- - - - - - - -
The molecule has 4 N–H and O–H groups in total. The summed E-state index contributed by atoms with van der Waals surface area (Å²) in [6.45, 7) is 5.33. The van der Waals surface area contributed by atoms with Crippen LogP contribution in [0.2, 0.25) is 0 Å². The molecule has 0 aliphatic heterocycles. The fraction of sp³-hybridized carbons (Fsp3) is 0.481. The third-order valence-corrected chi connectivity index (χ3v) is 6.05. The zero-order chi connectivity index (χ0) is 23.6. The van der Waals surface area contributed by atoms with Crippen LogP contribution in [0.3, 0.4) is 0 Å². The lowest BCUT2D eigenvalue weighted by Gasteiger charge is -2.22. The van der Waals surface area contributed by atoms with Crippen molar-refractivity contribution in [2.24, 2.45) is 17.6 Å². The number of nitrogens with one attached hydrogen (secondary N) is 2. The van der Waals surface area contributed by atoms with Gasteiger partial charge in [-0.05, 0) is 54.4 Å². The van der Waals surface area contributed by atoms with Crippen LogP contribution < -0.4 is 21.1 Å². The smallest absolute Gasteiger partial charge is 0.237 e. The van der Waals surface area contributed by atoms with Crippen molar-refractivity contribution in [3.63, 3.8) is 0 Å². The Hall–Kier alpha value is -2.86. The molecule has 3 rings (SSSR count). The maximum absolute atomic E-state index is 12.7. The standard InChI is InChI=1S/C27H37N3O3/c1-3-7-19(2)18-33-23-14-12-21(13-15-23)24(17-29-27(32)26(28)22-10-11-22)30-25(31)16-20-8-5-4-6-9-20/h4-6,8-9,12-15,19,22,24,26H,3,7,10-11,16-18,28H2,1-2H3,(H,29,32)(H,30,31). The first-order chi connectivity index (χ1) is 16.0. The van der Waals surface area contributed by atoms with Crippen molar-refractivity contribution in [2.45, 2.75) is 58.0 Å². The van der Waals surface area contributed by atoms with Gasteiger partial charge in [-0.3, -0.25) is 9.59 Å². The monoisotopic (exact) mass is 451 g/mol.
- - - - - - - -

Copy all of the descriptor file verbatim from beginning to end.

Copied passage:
The molecule has 4 N–H and O–H groups in total. The summed E-state index contributed by atoms with van der Waals surface area (Å²) in [6.45, 7) is 5.33. The van der Waals surface area contributed by atoms with Crippen LogP contribution in [0.2, 0.25) is 0 Å². The molecule has 0 aliphatic heterocycles. The fraction of sp³-hybridized carbons (Fsp3) is 0.481. The third-order valence-corrected chi connectivity index (χ3v) is 6.05. The zero-order chi connectivity index (χ0) is 23.6. The van der Waals surface area contributed by atoms with Crippen LogP contribution in [0.3, 0.4) is 0 Å². The lowest BCUT2D eigenvalue weighted by Gasteiger charge is -2.22. The van der Waals surface area contributed by atoms with Crippen molar-refractivity contribution in [2.24, 2.45) is 17.6 Å². The number of nitrogens with one attached hydrogen (secondary N) is 2. The van der Waals surface area contributed by atoms with Gasteiger partial charge in [-0.05, 0) is 54.4 Å². The van der Waals surface area contributed by atoms with Crippen LogP contribution < -0.4 is 21.1 Å². The smallest absolute Gasteiger partial charge is 0.237 e. The van der Waals surface area contributed by atoms with Crippen molar-refractivity contribution in [3.63, 3.8) is 0 Å². The Hall–Kier alpha value is -2.86. The molecule has 3 rings (SSSR count). The maximum absolute atomic E-state index is 12.7. The standard InChI is InChI=1S/C27H37N3O3/c1-3-7-19(2)18-33-23-14-12-21(13-15-23)24(17-29-27(32)26(28)22-10-11-22)30-25(31)16-20-8-5-4-6-9-20/h4-6,8-9,12-15,19,22,24,26H,3,7,10-11,16-18,28H2,1-2H3,(H,29,32)(H,30,31). The first-order chi connectivity index (χ1) is 16.0. The van der Waals surface area contributed by atoms with Crippen molar-refractivity contribution in [2.45, 2.75) is 58.0 Å². The van der Waals surface area contributed by atoms with Gasteiger partial charge in [-0.3, -0.25) is 9.59 Å². The monoisotopic (exact) mass is 451 g/mol.